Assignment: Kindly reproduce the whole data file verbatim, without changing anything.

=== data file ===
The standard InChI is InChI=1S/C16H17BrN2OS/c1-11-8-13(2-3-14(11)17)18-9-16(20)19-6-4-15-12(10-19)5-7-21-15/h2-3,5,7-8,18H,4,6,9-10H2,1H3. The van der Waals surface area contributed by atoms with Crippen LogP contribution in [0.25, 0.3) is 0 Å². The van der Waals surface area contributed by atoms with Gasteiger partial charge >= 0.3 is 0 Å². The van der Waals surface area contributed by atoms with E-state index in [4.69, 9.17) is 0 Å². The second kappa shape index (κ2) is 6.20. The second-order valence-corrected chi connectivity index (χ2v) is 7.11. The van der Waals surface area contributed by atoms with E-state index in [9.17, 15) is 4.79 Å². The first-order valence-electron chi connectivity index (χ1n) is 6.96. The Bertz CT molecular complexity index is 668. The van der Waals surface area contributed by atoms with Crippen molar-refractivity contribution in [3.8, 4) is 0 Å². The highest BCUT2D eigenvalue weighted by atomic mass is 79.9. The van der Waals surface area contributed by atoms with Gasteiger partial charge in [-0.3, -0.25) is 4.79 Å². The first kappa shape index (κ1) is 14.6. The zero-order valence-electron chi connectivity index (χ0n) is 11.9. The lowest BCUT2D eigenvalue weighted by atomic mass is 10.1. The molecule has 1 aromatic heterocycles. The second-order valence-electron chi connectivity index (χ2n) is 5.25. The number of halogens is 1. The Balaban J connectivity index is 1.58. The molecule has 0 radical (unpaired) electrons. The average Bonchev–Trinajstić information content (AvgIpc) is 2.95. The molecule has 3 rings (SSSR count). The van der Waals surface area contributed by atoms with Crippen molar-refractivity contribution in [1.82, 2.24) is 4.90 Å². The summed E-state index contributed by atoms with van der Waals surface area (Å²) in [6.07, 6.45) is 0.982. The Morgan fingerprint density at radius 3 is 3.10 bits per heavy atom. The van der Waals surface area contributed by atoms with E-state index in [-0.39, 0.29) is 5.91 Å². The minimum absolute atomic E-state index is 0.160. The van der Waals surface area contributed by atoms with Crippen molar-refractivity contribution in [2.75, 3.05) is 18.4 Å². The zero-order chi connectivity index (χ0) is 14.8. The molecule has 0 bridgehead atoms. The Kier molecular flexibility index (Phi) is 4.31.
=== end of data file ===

The standard InChI is InChI=1S/C16H17BrN2OS/c1-11-8-13(2-3-14(11)17)18-9-16(20)19-6-4-15-12(10-19)5-7-21-15/h2-3,5,7-8,18H,4,6,9-10H2,1H3. The van der Waals surface area contributed by atoms with Crippen LogP contribution in [0.25, 0.3) is 0 Å². The van der Waals surface area contributed by atoms with Gasteiger partial charge >= 0.3 is 0 Å². The van der Waals surface area contributed by atoms with E-state index in [4.69, 9.17) is 0 Å². The second kappa shape index (κ2) is 6.20. The second-order valence-corrected chi connectivity index (χ2v) is 7.11. The van der Waals surface area contributed by atoms with E-state index in [9.17, 15) is 4.79 Å². The first-order valence-electron chi connectivity index (χ1n) is 6.96. The Bertz CT molecular complexity index is 668. The van der Waals surface area contributed by atoms with Crippen molar-refractivity contribution in [3.8, 4) is 0 Å². The highest BCUT2D eigenvalue weighted by atomic mass is 79.9. The van der Waals surface area contributed by atoms with Gasteiger partial charge in [-0.3, -0.25) is 4.79 Å². The first kappa shape index (κ1) is 14.6. The zero-order valence-electron chi connectivity index (χ0n) is 11.9. The lowest BCUT2D eigenvalue weighted by atomic mass is 10.1. The molecule has 1 aromatic heterocycles. The second-order valence-electron chi connectivity index (χ2n) is 5.25. The number of halogens is 1. The Balaban J connectivity index is 1.58. The molecule has 0 radical (unpaired) electrons. The average Bonchev–Trinajstić information content (AvgIpc) is 2.95. The molecule has 3 rings (SSSR count). The van der Waals surface area contributed by atoms with Crippen molar-refractivity contribution in [1.82, 2.24) is 4.90 Å². The summed E-state index contributed by atoms with van der Waals surface area (Å²) in [6.07, 6.45) is 0.982. The Morgan fingerprint density at radius 3 is 3.10 bits per heavy atom. The van der Waals surface area contributed by atoms with E-state index in [-0.39, 0.29) is 5.91 Å². The minimum absolute atomic E-state index is 0.160. The van der Waals surface area contributed by atoms with Crippen molar-refractivity contribution in [2.75, 3.05) is 18.4 Å². The zero-order chi connectivity index (χ0) is 14.8. The molecule has 0 bridgehead atoms. The Kier molecular flexibility index (Phi) is 4.31.